The following is an interview with show star Nathan Fillion in the "Castle" press room at San Diego Comic Con a few weeks ago. In this seven minute chat he talks about his character Castle, what attracted him to this role, the impact of "Firefly" on his career and the secret of creating an epic hero. No worries spoilerphobes, no secrets about season three of "Castle" are shared.
So your relationship with Kate, where is it going?
So first season obviously, Castle blew it. He’s got his own sense of logic. He kind of lacks a filter. He doesn’t have a lot of repercussions in his life. So, when he thinks he’s doing the right thing, ‘This is going to be great, I’m going to be the hero,’ he’s completely off base and he’s wrong. So he blew it that first season. Second season safe to say Beckett blew. So what we have in the third season now is two people that we know should be together, two people we know want to be together, two people we want to be together and they’re in other relationships. Rather than chained together they’re chained apart.
I have this theory that Castle is beneath the Fillion gateway drug. Because I have people like my parents that say “Have you heard about this Dr. Horrible thing?” and “Doesn’t that guy know Joss Whedon?” Won’t that open yourself up to a bigger audience?
Let me tell you something. I’ve been plugging away at acting for 15 years now. If you look at my resume, you’ll see a long list of failures that people loved. There are people out there who love it. I’ve never met anyone who saw “Firefly” and said “Hey, I watched “Firefly” in its entirety. Eh, not bad.” I don’t know anybody, no one has ever said that to me. They either saw it and hated it or 99 percent of the time they saw it and loved it. So I’ve been very, very fortunate to do a lot of incredible projects that I’m incredibly proud of that I loved with all my heart. I’ve been so fortunate in my career.
Very different experience being on a television show that the masses are actually watching. That’s very, very different. Especially when you go see a movie.
What attracted you to this role?
(Struggles with answer) It was kind of, what’s the naysaying, nothing really great about it. I had seven scripts to read and it was the last one on the pile of scripts. For no reason it was the last of the pile. And I started reading it and I was sitting next to my girlfriend. I was about 15 pages in and I stopped and I said, “I’m going to read you this script like a radio play, you tell me if you don’t think this is great.” I was only 15 pages in and I already I said this is going to be a lot of fun. I know exactly what to do. I know exactly how to play this guy. I know this is going to be an audition scene this part here and I know what every actor is going to do, but I know what I’m going to do differently. And when I met up with these producers I said “Stop looking. I’m this guy.” I knew exactly what to do. This is me inside and out. You have a writer here who’s been living in a fantasy world creating out of his mind these murders, these stories, these incredible yarns he’s been spinning now he has a chance to finally live out these fantasies. Every day is a field trip for Castle. He’s in his element and he’s wearing his joy on his sleeve. He’s a child at heart, he’s having the best time. That’s me. I was watching movies and television thinking man, I want nothing more than to be on TV, I should have gone to ride a horse, to get shot by a gun, and have something explode. All of which happened by the way in “Firefly” the very first episode so I think I need a new list. (Everyone laughs). Including shooting a horse. This is my life. I’ve fantasized about being on TV and film my whole life and now I’m living that dream. Everyday my worst day is a great day.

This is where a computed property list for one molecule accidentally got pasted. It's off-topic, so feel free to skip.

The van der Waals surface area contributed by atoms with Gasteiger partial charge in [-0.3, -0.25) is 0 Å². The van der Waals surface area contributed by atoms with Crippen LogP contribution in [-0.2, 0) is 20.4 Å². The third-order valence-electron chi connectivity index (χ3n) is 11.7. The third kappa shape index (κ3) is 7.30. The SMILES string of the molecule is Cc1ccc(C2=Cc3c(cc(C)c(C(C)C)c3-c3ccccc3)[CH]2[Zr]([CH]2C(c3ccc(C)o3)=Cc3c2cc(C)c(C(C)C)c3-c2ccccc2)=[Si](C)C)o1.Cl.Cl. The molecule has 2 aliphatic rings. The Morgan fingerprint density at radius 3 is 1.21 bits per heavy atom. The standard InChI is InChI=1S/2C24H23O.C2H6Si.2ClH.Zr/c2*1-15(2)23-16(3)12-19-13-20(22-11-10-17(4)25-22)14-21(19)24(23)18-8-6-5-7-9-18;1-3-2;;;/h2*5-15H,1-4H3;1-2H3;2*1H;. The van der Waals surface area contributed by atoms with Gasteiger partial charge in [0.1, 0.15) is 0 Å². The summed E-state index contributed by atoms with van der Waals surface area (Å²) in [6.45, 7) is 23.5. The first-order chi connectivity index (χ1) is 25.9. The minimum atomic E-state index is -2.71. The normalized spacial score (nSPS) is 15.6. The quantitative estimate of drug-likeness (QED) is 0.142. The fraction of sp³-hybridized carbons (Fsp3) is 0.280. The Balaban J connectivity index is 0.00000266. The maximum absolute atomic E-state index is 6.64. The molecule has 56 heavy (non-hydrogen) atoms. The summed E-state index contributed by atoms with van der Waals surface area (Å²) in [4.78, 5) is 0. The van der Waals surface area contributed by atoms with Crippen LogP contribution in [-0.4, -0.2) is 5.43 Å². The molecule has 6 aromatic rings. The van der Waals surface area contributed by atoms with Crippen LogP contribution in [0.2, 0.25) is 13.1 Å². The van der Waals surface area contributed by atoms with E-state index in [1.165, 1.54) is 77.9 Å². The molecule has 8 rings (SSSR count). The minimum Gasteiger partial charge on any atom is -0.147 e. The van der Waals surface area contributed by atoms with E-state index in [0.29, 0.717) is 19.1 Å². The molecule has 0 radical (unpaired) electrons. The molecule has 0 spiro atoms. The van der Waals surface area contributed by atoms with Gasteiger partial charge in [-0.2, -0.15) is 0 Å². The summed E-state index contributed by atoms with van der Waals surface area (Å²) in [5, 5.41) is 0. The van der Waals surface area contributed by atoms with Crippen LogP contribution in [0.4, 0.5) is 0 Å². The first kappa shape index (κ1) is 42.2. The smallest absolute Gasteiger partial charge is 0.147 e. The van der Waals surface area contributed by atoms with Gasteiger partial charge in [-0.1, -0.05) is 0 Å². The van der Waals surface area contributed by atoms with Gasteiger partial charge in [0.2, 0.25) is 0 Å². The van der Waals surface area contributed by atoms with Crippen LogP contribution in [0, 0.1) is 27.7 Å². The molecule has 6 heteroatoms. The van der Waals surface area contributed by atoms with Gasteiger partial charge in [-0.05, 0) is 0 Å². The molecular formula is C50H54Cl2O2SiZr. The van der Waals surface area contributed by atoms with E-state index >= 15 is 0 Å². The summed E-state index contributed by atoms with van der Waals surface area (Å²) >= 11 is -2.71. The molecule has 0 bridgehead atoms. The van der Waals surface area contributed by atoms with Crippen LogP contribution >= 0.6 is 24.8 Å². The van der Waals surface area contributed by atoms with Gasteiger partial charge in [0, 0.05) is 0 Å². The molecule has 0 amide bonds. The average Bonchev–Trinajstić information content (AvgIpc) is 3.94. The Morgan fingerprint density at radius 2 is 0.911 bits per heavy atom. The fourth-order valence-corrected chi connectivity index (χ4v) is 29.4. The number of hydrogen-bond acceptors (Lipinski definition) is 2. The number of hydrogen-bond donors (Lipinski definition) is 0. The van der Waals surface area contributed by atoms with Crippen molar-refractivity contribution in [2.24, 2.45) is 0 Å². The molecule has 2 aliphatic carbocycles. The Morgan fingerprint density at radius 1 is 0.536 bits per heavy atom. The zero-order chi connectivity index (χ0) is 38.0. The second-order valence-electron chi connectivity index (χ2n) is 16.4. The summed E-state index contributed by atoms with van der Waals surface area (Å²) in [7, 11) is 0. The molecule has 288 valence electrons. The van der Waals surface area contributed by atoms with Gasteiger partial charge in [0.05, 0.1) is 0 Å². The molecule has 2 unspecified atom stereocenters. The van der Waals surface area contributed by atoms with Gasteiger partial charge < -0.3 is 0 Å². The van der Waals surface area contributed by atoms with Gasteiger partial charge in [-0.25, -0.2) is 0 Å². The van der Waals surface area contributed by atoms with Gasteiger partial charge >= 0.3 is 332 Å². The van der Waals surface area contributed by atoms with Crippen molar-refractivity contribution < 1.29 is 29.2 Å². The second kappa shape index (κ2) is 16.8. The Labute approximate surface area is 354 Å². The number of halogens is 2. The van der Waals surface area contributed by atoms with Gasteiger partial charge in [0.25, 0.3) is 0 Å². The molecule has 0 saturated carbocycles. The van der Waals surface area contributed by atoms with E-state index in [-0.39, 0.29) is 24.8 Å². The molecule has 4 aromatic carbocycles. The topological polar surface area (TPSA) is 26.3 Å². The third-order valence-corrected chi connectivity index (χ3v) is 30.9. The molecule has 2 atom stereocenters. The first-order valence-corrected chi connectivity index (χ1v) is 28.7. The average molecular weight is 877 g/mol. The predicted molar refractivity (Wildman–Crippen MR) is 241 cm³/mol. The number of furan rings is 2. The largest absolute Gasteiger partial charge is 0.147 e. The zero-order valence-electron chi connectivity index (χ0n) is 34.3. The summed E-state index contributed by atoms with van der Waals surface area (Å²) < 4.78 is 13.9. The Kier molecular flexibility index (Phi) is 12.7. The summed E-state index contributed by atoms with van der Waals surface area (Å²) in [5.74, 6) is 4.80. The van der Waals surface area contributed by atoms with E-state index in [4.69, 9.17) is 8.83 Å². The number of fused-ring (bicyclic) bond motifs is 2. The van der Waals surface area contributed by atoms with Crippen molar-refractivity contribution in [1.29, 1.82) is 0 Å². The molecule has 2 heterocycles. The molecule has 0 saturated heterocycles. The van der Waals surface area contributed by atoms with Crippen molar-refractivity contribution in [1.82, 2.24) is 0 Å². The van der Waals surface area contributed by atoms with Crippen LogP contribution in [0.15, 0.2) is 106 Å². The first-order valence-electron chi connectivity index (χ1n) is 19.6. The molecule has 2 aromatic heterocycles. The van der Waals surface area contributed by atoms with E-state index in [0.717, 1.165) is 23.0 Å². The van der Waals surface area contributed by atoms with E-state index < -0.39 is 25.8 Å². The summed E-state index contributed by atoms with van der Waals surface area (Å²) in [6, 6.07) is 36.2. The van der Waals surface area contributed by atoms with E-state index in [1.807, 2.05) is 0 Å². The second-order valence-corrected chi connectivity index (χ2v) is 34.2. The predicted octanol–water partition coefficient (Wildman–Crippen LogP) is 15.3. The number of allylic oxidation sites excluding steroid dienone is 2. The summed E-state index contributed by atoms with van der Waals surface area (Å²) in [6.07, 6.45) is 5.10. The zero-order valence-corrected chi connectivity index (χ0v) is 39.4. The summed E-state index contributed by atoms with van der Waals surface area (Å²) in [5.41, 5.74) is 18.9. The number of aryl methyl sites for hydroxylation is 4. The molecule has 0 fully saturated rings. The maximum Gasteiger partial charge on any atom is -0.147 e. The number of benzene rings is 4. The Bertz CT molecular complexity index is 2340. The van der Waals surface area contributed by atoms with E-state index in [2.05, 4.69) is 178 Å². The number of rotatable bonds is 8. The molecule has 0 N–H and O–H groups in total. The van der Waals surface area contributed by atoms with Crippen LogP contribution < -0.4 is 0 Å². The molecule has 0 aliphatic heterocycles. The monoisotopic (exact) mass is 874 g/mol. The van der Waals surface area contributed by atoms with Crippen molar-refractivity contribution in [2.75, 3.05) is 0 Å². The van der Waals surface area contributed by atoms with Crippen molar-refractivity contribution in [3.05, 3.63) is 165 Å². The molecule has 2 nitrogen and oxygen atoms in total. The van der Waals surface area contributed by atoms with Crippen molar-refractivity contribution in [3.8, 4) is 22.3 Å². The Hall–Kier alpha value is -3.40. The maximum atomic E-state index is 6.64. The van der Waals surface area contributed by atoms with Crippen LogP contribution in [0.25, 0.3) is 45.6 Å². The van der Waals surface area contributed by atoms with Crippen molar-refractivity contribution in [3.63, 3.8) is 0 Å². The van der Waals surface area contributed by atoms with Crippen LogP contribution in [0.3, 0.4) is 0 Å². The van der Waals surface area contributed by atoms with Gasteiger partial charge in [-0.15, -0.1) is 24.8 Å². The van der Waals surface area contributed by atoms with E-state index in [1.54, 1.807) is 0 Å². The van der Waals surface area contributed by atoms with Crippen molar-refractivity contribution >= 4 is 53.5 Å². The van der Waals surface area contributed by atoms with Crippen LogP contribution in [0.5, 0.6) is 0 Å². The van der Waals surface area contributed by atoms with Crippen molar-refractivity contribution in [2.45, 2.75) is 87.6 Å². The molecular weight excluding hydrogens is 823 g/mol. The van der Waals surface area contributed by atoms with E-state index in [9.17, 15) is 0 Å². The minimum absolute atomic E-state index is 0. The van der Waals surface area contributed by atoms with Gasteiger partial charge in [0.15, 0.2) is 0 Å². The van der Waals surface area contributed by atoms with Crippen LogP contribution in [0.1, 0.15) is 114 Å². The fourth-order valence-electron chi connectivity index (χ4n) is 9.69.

Do you look forward to becoming more of a detective and less of a writer on the show?
No, because I think there’s enough detectives. There’s enough detectives on our show, there’s enough detectives on TV. What I like about our show is that these detectives are dark and brooding and murder is killing them inside and eating them up and chewing them up. We met a lot of NYPD detectives when we were in New York shooting the Pilot. We had these guys on the set, we were hanging out with them, we were great. I’ll tell ya, it’s a little bit better than hanging out with a comedian because you’re laughing just as much but everything they’re talking about is a reality. These guys are incredibly funny, they’re incredibly wonderful people, they have the most amazing stories that are incredibly entertaining. The only thing is that these stories start with “So this guy gets killed…” Our show I think is a little bit closer to real life in that our detectives are real people in that they love their job, they like the people they work with, they’re actually having a good time. Yeah they got worries, yeah they’ve got woes, they get upset at times, but they’re not brooding with the “stain of the city” seeping in their clothes (everyone laughs).
And Castle, he’s a different guy altogether. He’s not an investigator, he’s a writer. He doesn’t care about the facts. He wants the story. He’s living in his mind. He’s in a dream world most the time. It’s bugging the crap out of Kate Beckett but at the same time his expertise, his angle, is very often helpful.
So what’s the secret of creating an epic hero?
Secret of creating an epic hero is allowing the hero to fail. I think that the age of the hero that’s (changes to deep superhero voice) “I know just who to call, he’s the best man that ever lived,” that era of hero is over. The Rambo that cannot fail. The super, invulnerable, who can throw a knife 100 yds, we need a hero who’s a real man that can actually fail. Indiana Jones is my first experience with that. There’s a guy who got punched and beat up and abused and bruised and cut and slapped and then wins in the end. That’s the guy I like.
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